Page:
207
students with more than a 20-point gap with their respective instructor. Groups were
coded one for students with a 20-point gap or higher and zero for students with less than
a 20-point gap. No significant difference was found (t=-.05, p=.96) in total stress scores
between students with more than a 20-point gap (M=51.76, n=284) and students with less
than a 20-point gap (M=51.82, n=212). The data suggests that there was no significant
difference of stress scores between students with more than a 20-point cognitive style gap
and students with less than a 20-point cognitive style gap.
The same data analysis was conducted to examine differences among students'
level of motivation. A two-tailed independent sample t-test was conducted to examine
motivation score differences between students with more than a 20-point gap and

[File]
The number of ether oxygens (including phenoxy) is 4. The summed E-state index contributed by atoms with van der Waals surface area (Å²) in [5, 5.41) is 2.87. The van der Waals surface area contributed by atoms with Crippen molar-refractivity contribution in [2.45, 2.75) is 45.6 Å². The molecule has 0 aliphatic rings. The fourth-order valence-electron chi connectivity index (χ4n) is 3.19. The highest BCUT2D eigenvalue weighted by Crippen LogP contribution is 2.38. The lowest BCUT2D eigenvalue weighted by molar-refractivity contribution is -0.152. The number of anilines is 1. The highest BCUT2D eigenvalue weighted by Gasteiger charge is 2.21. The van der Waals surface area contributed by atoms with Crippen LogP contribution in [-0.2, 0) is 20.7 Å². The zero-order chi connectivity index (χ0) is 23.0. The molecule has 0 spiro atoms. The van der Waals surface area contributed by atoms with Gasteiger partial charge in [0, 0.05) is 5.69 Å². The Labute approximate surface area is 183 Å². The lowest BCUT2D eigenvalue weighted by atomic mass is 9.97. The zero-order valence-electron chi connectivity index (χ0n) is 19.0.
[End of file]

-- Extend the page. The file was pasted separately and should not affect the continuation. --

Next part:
students with less than a 20-point gap. A significant difference was found (t=-3.13,
p=.00) between motivation scores of students with more than a 20-point gap (M=30.09)
and students with less than a 20-point gap (M=31.20). This indicated that students with
less than a 20-point gap with their respective instructor had on average scored 1.11 points
higher than students with more than a 20-point gap on the MSLQ.
Note that in objective 2, courses taught by innovative instructors (Classes A, B &
C) and adaptive instructors (Classes G, H & I) were found to have students with
significantly lower levels of motivation than students in courses taught by instructors
with a cognitive style score similar to the general population mean (Classes D, E & F).
Were motivation scores lower when students had more than a 20-point gap and taught by
an adaptive instructor or innovative instructor? A two-way ANOVA was conducted to
examine the interaction effect of these two variables. With motivation as the dependent
variables, a significant difference was found (F=3.94, p=.03) for the interaction of